Be a Field Inspector: Job Description and Requirements
Field inspectors do not require any formal education. Learn about the training, job duties and necessary skills to see if this is the right career for you.
Field inspectors personally verify information and create reports about residential and commercial properties for banks, mortgage lenders and insurance companies. They provide valuations, inspections and property preservation services. While there are no formal education requirements for this profession, field inspectors are typically trained by field services companies and must provide their own equipment.
|Other Requirements||On-the-job training and access to transportation and other equipment; strong communication and technological skills|
|Projected Job Growth (2012-2022)*||11% for occupational health and safety technicians; 5% for compliance officers|
|Median Salary (2013)*||$47,380 for occupational health and safety technicians; $64,340 for compliance officers|
Source: *U.S. Bureau of Labor Statistics
Job Description for Field Inspectors
Field inspectors provide visual inspections and property preservation services for financial institutions. Their services are typically contracted through independent field services companies in instances when banks, mortgage lenders and insurance agencies need to verify information about homes, businesses or vehicles they have a financial stake in. For example, an insurance agency may contract a field inspector to examine a home for potential problems prior to issuing a home insurance policy to the owner. A mortgage lender or bank can use a field inspector to confirm a foreclosed property is no longer occupied, and task the inspector with minor maintenance duties to protect the property.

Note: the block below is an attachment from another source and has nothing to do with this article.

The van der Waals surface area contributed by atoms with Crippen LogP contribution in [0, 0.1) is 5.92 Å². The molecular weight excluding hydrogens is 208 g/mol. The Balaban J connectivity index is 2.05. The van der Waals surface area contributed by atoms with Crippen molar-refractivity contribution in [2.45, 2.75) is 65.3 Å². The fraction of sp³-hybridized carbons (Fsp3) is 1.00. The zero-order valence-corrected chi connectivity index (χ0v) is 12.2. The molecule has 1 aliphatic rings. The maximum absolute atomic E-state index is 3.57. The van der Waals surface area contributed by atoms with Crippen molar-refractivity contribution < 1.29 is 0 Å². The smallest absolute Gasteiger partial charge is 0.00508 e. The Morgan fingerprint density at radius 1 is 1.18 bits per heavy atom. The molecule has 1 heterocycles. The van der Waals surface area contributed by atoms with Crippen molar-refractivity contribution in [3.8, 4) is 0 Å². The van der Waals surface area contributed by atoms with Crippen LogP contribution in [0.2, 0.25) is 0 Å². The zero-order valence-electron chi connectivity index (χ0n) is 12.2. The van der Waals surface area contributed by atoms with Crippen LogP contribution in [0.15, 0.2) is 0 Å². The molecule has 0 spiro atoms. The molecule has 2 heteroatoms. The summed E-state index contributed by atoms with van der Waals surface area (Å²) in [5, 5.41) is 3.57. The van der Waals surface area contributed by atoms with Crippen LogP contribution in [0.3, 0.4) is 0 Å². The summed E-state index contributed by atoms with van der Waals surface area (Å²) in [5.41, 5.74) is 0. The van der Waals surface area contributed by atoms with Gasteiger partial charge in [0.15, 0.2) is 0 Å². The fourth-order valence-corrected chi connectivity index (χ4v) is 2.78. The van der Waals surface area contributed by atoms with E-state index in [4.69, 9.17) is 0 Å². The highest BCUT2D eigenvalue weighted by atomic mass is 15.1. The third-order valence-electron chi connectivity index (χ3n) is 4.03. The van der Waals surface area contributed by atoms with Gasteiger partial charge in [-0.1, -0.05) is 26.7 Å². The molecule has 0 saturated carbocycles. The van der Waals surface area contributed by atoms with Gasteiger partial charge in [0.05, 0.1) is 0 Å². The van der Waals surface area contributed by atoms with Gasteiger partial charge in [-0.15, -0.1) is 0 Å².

The duties of a field inspector vary by the type of inspection, but generally include driving to a location, performing a visual inspection, taking photos and writing a report. For lenders and banks, field inspectors perform appraisals with an exterior examination and photo documentation. Field inspectors commonly perform property preservation or winterization duties, including changing locks, boarding windows, draining water heaters and shutting off the water supply to a building or house. Insurance companies can employ field inspectors to verify the address of a business, perform inspections after a claim has been filed and even contact a debtor after normal channels of communication are unanswered.
Requirements to Become a Field Inspector
Field services companies generally do not have strict formal education requirements and often offer on-the-job training. Inspectors need to have basic proficiency with technology, good communication skills and be able to search public property records. They are commonly independent contractors who are required to provide their own vehicle, a computer and a camera. Inspectors who offer property preservation services need to be familiar with piping and appliances and be able to perform basic maintenance duties.
Employment Outlook and Salary
The U.S. Bureau of Labor Statistics (BLS) doesn't provide salary or employment growth predictions for field inspectors. However, it does have data for two related careers: occupational health and safety technicians and compliance officers. The BLS expected that occupational health and safety technicians could see employment growth of 11% from 2012 to 2022, which is about as fast as average. These workers had a median salary of $47,380 as of May 2013, while compliance officers earned a median of $64,340 and had a projected employment growth of 5% from 2012 to 2022.
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